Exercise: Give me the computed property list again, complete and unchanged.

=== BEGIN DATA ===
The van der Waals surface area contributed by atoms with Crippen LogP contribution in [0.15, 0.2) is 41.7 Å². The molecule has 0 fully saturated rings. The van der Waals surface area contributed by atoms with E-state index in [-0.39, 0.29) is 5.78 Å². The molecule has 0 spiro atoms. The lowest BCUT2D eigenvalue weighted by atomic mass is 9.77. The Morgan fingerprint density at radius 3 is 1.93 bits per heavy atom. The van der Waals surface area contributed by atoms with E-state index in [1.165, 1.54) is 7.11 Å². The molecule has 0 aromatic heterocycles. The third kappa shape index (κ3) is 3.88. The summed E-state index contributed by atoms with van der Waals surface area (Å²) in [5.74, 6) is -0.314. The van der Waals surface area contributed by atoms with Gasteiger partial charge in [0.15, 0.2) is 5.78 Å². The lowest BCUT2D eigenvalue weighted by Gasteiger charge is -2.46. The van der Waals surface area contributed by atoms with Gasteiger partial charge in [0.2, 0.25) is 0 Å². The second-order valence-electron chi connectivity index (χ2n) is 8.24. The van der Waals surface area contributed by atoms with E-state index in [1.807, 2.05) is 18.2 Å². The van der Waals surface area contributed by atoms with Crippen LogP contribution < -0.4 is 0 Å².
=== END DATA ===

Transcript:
The van der Waals surface area contributed by atoms with Crippen LogP contribution in [0.15, 0.2) is 41.7 Å². The molecule has 0 fully saturated rings. The van der Waals surface area contributed by atoms with E-state index in [-0.39, 0.29) is 5.78 Å². The molecule has 0 spiro atoms. The lowest BCUT2D eigenvalue weighted by atomic mass is 9.77. The Morgan fingerprint density at radius 3 is 1.93 bits per heavy atom. The van der Waals surface area contributed by atoms with E-state index in [1.165, 1.54) is 7.11 Å². The molecule has 0 aromatic heterocycles. The third kappa shape index (κ3) is 3.88. The summed E-state index contributed by atoms with van der Waals surface area (Å²) in [5.74, 6) is -0.314. The van der Waals surface area contributed by atoms with Gasteiger partial charge in [0.15, 0.2) is 5.78 Å². The lowest BCUT2D eigenvalue weighted by Gasteiger charge is -2.46. The van der Waals surface area contributed by atoms with Gasteiger partial charge in [0.2, 0.25) is 0 Å². The second-order valence-electron chi connectivity index (χ2n) is 8.24. The van der Waals surface area contributed by atoms with E-state index in [1.807, 2.05) is 18.2 Å². The van der Waals surface area contributed by atoms with Crippen LogP contribution < -0.4 is 0 Å².